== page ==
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IDProjectCategoryView StatusLast Update
0037847FPCCompilerpublic2020-10-04 14:04
ReporterTotoliciu Denis Dan Assigned ToJonas Maebe  
Status feedbackResolutionopen 
Product Version3.2.0 
Summary0037847: Integer constant declaration using typecasting generates range error at usage
DescriptionTrying to use "CValueErr" constant anywhere in the program will generate the following error:

BugTest.lpr(13,11) Error: range check error while evaluating constants (0 must be between 10 and 20)

The compiler will not generate any error if:
* the line where "CValueErr" is used is commented and
* the declaration of the constant if left as it is, without deleting it or commenting it.

This way of declaring and using the constant "CValueErr" is compilable with Delphi.
Steps To Reproducetype
  TInterval = 10..20;

  CValueErr = TInterval(0);
  CValueGood: TInterval = TInterval(0);

  WriteLn(CValueErr); // generate range checking error
  WriteLn(CValueGood); // OK
TagsNo tags attached.
Fixed in Revision
Attached Files


duplicate of 0037342 resolvedJonas Maebe Regression: range check warning 


Totoliciu Denis Dan

2020-09-30 23:27

reporter (50,282 bytes)

Thaddy de Koning

2020-10-01 09:30

reporter   ~0126014

That is not a bug.

Jonas Maebe

2020-10-01 11:23

manager   ~0126018

See for the details

Totoliciu Denis Dan

2020-10-04 13:50

reporter   ~0126078

What is confusing about the way the compiler treats the issue is this:
1) for `CValueErr` the compiler probably infers the type from its typecasted value `TInterval(0)` and can't be used anywhere else in the program because at that point the compiler will issue a range checking *error*, not a warning as in the case of the constant declaration; which in my opinion is correct to have a warning about the issue;
2) for `CValueGood` the compiler warns about a range checking problem, which is correct, but the big difference is that you can use `CValueGood` anywhere in the program!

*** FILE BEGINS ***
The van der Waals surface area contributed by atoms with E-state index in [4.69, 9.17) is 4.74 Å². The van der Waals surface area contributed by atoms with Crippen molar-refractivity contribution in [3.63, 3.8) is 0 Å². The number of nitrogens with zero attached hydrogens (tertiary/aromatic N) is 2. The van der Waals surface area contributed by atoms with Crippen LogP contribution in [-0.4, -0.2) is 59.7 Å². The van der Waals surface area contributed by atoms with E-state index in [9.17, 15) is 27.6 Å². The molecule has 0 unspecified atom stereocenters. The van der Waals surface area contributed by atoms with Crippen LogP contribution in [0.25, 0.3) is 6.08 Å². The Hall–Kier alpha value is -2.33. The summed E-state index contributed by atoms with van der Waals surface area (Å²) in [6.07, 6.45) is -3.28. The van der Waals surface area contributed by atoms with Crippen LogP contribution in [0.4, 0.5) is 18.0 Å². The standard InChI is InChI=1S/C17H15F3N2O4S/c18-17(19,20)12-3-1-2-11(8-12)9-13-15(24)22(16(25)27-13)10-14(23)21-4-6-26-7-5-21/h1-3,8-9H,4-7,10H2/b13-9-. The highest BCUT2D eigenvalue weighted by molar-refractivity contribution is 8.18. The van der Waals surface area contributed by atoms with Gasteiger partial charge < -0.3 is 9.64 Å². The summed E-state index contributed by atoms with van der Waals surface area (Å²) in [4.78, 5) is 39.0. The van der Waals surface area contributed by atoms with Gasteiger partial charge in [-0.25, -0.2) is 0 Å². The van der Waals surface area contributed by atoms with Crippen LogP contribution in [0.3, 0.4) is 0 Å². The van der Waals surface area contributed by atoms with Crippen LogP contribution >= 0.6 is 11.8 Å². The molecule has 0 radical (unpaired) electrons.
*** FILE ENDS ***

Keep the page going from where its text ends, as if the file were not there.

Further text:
So in my opinion, this is more about consistency of the program in the sense that if the compiler either infers a type of a constant, either has the type of the constant explicitly declared, then it should behave the same in terms of warnings and errors. That means that either both constants should not be usable anywhere in the program and have a range checking *error* triggered by the compiler at the place of usage, either the compiler should only issue a range checking *warning* in both cases, which in my opinion is more suited.

Totoliciu Denis Dan

2020-10-04 14:03

reporter   ~0126080

Last edited: 2020-10-04 14:04

View 2 revisions

The bug can be clearly seen in the following piece of source code:

  TInterval = 10..20;

  CValueErr = TInterval(0);
  CValueGood: TInterval = TInterval(0);

  x, y: TInterval;

  x := CValueGood; // works OK
  y := CValueErr; // does not work, range checking error
// neither the followings work
  y := TInterval(CValueErr);
  y := TInterval(Integer(CValueErr));

`y` can never be assigned because `CValueErr` will issue anywhere it is used in the program a range checking *error*, in any kind of expression.

Issue History

Date Modified Username Field Change
2020-09-30 23:27 Totoliciu Denis Dan New Issue
2020-09-30 23:27 Totoliciu Denis Dan File Added:
2020-10-01 09:30 Thaddy de Koning Note Added: 0126014
2020-10-01 11:22 Jonas Maebe Relationship added has duplicate 0037342
2020-10-01 11:23 Jonas Maebe Assigned To => Jonas Maebe
2020-10-01 11:23 Jonas Maebe Status new => resolved
2020-10-01 11:23 Jonas Maebe Resolution open => duplicate
2020-10-01 11:23 Jonas Maebe FPCTarget => -
2020-10-01 11:23 Jonas Maebe Note Added: 0126018
2020-10-01 11:23 Jonas Maebe Relationship replaced duplicate of 0037342
2020-10-04 13:50 Totoliciu Denis Dan Note Added: 0126078
2020-10-04 14:03 Totoliciu Denis Dan Status resolved => feedback
2020-10-04 14:03 Totoliciu Denis Dan Resolution duplicate => open
2020-10-04 14:03 Totoliciu Denis Dan Note Added: 0126080
2020-10-04 14:04 Totoliciu Denis Dan Note Edited: 0126080 View Revisions